James Wilson could be considered the
person who created Ancaster Village when he and his partner
built a gristmill in 1791 and sawmill in 1792. Wilson owned Lot
45 Concession 2 and Beasley Lot 46, both lots in a forest, miles
away from anywhere but with a stream running through them.
Wilson was a millwright and had the know-how to build a mill;
Beasley was a fur trader and had the money. These mills were so
successful that soon Wilson had built a store, a blacksmith's
shop, a tavern, and a distillery. In those days, workers had to
walk to work so Wilson had to build houses for his workers. Soon
this group of houses became a community around Wilson's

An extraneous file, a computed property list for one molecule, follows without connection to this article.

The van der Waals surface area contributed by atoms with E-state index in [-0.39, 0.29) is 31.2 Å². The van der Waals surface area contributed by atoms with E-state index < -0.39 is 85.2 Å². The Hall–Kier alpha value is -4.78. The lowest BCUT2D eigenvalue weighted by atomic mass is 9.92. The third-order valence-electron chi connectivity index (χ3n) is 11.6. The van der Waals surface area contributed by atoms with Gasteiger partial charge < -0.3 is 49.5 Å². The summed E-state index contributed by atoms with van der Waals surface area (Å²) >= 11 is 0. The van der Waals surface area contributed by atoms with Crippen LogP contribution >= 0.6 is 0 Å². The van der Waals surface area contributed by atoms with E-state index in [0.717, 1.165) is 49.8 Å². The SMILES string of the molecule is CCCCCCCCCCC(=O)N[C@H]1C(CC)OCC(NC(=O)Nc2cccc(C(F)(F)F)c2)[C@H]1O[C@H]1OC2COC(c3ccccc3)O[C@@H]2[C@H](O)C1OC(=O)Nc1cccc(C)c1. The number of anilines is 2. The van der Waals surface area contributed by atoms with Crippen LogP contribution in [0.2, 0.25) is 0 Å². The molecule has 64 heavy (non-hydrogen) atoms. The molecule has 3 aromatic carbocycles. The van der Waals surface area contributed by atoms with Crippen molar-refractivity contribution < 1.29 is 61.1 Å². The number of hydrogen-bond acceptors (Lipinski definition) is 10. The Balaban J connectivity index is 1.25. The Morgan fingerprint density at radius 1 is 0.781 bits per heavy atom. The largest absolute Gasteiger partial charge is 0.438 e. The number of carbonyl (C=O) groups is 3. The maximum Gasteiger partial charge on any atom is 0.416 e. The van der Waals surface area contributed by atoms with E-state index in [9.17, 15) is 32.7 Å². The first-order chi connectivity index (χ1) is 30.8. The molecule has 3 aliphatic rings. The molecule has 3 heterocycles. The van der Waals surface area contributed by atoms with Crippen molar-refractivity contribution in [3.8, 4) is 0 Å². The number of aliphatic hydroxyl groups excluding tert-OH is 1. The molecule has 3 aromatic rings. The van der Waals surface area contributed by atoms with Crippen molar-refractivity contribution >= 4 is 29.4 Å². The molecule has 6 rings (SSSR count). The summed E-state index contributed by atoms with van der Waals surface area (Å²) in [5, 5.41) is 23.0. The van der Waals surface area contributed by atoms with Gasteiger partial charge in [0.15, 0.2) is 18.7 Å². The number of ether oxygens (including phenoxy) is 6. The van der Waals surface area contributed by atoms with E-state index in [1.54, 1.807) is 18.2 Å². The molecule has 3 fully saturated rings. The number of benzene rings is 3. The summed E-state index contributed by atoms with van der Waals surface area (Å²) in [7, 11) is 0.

businesses, and the community was called, naturally, Wilson's
Mills. After 1795, because the village was the largest community
in Ancaster Township, it became known as Ancaster Village.
Wilson mills were located very close to the junction of
Rousseaux Road and Wilson Road in Ancaster. If you walk a little
way northeast along Wilson Street from Rousseaux Road, you cross
a bridge over the creek. If you look down from the right side of
the road toward the creek, you may be able to see the
foundations of Wilson's Mills. The mills burned down several
times over the years and were rebuilt at different sites. In the
1860s, they were rebuilt at the site of the Ancaster Old Mill
Restaurant at 548 Old Dundas Road between Ancaster and Dundas.
In 1794, Wilson sold his enterprise to St John Rousseaux and nothing much is known about him after that.